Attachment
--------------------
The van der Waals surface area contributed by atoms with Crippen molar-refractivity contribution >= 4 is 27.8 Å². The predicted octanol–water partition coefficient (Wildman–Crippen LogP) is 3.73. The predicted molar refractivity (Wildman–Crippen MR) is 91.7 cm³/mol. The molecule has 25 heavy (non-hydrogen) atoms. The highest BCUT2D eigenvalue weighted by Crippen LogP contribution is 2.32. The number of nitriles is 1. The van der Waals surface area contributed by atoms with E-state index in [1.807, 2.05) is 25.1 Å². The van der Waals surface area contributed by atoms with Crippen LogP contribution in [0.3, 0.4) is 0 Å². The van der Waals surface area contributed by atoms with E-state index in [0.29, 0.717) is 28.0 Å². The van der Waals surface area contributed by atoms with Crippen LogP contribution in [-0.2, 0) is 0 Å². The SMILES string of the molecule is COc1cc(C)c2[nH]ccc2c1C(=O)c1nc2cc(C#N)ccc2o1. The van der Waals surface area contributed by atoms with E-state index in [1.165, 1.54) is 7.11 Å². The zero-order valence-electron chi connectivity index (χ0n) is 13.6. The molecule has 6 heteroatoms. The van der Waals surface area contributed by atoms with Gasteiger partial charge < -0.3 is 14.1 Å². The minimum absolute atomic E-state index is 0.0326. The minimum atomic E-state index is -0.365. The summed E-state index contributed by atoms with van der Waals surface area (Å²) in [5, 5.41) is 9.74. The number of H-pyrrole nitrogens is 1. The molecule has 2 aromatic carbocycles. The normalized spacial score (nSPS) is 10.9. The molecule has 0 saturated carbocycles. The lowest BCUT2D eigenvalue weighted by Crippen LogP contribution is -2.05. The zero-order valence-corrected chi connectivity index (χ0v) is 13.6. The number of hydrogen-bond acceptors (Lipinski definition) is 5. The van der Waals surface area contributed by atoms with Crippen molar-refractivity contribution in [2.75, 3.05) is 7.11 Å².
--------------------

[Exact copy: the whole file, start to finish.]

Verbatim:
The van der Waals surface area contributed by atoms with Crippen molar-refractivity contribution >= 4 is 27.8 Å². The predicted octanol–water partition coefficient (Wildman–Crippen LogP) is 3.73. The predicted molar refractivity (Wildman–Crippen MR) is 91.7 cm³/mol. The molecule has 25 heavy (non-hydrogen) atoms. The highest BCUT2D eigenvalue weighted by Crippen LogP contribution is 2.32. The number of nitriles is 1. The van der Waals surface area contributed by atoms with E-state index in [1.807, 2.05) is 25.1 Å². The van der Waals surface area contributed by atoms with Crippen LogP contribution in [0.3, 0.4) is 0 Å². The van der Waals surface area contributed by atoms with E-state index in [0.29, 0.717) is 28.0 Å². The van der Waals surface area contributed by atoms with Crippen LogP contribution in [-0.2, 0) is 0 Å². The SMILES string of the molecule is COc1cc(C)c2[nH]ccc2c1C(=O)c1nc2cc(C#N)ccc2o1. The van der Waals surface area contributed by atoms with E-state index in [1.165, 1.54) is 7.11 Å². The zero-order valence-electron chi connectivity index (χ0n) is 13.6. The molecule has 6 heteroatoms. The van der Waals surface area contributed by atoms with Gasteiger partial charge < -0.3 is 14.1 Å². The minimum absolute atomic E-state index is 0.0326. The minimum atomic E-state index is -0.365. The summed E-state index contributed by atoms with van der Waals surface area (Å²) in [5, 5.41) is 9.74. The number of H-pyrrole nitrogens is 1. The molecule has 2 aromatic carbocycles. The normalized spacial score (nSPS) is 10.9. The molecule has 0 saturated carbocycles. The lowest BCUT2D eigenvalue weighted by Crippen LogP contribution is -2.05. The zero-order valence-corrected chi connectivity index (χ0v) is 13.6. The number of hydrogen-bond acceptors (Lipinski definition) is 5. The van der Waals surface area contributed by atoms with Crippen molar-refractivity contribution in [2.75, 3.05) is 7.11 Å².